Once you’ve been through a frightening, challenging experience, you feel an enormous sense of relief when it’s over.
There is comfort and contentment in resting after climbing an arduous mountain.
Bilateral Varus Derotation and Dega Osteotomies to be exact.
Congenital Hip Dysplasia is a condition that accompanies her rare genetic disorder, and these procedures were done in hopes of preventing early onset arthritis.
Once she had crossed over this great obstacle, gotten past the pain, healed and had finally overcome all the setbacks, we thought we were out of the woods.
She worked hard to recover and to regain the skills that she had lost. With time, she was crawling again and able to bear weight again in a stander.
While she has yet to take her first independent steps, together, we work hard towards someday making this dream a reality.
With mighty determination and strength, she took steps in a gait trainer, all by herself, 17 months after her a surgeon transformed her hips.
We feared going back into the woods when she had to have the plates and screws removed, 10 months after the operation.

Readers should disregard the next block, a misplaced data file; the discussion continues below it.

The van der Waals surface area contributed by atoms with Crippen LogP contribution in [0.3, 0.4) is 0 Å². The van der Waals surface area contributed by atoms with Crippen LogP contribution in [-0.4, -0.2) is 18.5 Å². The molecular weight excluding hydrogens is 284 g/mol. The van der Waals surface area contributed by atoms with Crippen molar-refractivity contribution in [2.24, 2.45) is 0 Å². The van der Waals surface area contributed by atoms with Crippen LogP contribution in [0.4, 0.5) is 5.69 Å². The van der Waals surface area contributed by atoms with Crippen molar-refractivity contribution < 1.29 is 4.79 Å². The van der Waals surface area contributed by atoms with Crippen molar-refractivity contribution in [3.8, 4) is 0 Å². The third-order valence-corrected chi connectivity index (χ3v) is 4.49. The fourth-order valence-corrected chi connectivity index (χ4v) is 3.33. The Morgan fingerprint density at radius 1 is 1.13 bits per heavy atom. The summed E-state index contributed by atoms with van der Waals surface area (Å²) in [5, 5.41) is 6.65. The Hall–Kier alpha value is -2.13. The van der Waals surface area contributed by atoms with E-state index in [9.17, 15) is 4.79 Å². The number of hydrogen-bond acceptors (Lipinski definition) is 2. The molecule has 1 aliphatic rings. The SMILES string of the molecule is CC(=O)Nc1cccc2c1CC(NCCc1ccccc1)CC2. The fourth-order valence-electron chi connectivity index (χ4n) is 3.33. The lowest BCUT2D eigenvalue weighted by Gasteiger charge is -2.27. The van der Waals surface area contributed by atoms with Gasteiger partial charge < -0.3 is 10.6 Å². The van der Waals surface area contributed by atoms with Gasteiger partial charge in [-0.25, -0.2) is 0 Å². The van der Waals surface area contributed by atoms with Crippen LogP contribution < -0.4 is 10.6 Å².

It was an easier procedure, and we knew going in that the recovery would be a breeze compared to the first time.
Nonetheless, the feeling of leaving your crying child in the arms of a surgical team is heartbreaking and terrifying.
Thankfully, she sailed through, fought like a warrior, and bounced back quickly the second time from the setbacks. Finally, we could move forward again.
We met every post-operative appointment hopeful; and were always encouraged when everything appeared perfectly in place on the x-rays.
We would leave the surgeon’s office gleefully after each visit, reveling in good news.
The woods had become a distant memory, until our most recent post-operative appointment. The x-rays are no longer perfect.
There is yet another procedure she may have to withstand. While our surgeon is world renown and has her best interest at heart, we await a panel discussion of her case by other orthopedic professionals.
Do we put her through more surgery if she may never walk independently? Do we put limits on her and deem it unnecessary?
My gut tells me we need to give her every chance possible, yet my heart aches at the thought of causing her more pain.
We have found ourselves right back where we were 18 months ago, scared and alone in the woods.
There are many ups and downs, and surprises at every turn. There are thrilling, breathtaking twists and there are devastating, distressing ones as well.
Therefore, we must learn how to survive there, and arm ourselves with all the right tools and resources, to help us make the best decisions for our children.
The mobility device changing people’s lives worldwideFind out more